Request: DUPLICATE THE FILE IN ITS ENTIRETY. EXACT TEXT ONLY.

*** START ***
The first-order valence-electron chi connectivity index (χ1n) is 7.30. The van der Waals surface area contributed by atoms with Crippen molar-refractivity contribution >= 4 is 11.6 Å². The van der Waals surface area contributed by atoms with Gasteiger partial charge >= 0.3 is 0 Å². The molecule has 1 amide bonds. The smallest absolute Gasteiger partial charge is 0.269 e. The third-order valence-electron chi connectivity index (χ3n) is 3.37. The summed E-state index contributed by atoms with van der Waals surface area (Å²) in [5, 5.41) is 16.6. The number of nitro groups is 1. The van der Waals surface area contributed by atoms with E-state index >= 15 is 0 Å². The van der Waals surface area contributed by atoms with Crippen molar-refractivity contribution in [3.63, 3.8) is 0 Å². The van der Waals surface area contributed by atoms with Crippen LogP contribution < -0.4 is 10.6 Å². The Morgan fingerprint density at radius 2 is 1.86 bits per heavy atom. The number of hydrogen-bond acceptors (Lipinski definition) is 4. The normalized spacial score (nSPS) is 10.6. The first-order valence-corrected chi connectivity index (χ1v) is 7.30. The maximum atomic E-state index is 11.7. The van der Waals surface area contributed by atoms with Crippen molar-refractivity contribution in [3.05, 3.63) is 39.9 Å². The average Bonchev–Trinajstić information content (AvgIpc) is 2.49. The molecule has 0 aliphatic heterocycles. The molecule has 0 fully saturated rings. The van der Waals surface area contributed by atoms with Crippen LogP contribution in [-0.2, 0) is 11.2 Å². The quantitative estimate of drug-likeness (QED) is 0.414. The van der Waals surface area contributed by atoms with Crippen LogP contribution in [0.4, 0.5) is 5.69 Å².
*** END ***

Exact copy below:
The first-order valence-electron chi connectivity index (χ1n) is 7.30. The van der Waals surface area contributed by atoms with Crippen molar-refractivity contribution >= 4 is 11.6 Å². The van der Waals surface area contributed by atoms with Gasteiger partial charge >= 0.3 is 0 Å². The molecule has 1 amide bonds. The smallest absolute Gasteiger partial charge is 0.269 e. The third-order valence-electron chi connectivity index (χ3n) is 3.37. The summed E-state index contributed by atoms with van der Waals surface area (Å²) in [5, 5.41) is 16.6. The number of nitro groups is 1. The van der Waals surface area contributed by atoms with E-state index >= 15 is 0 Å². The van der Waals surface area contributed by atoms with Crippen molar-refractivity contribution in [3.63, 3.8) is 0 Å². The van der Waals surface area contributed by atoms with Crippen LogP contribution < -0.4 is 10.6 Å². The Morgan fingerprint density at radius 2 is 1.86 bits per heavy atom. The number of hydrogen-bond acceptors (Lipinski definition) is 4. The normalized spacial score (nSPS) is 10.6. The first-order valence-corrected chi connectivity index (χ1v) is 7.30. The maximum atomic E-state index is 11.7. The van der Waals surface area contributed by atoms with Crippen molar-refractivity contribution in [3.05, 3.63) is 39.9 Å². The average Bonchev–Trinajstić information content (AvgIpc) is 2.49. The molecule has 0 aliphatic heterocycles. The molecule has 0 fully saturated rings. The van der Waals surface area contributed by atoms with Crippen LogP contribution in [-0.2, 0) is 11.2 Å². The quantitative estimate of drug-likeness (QED) is 0.414. The van der Waals surface area contributed by atoms with Crippen LogP contribution in [0.4, 0.5) is 5.69 Å².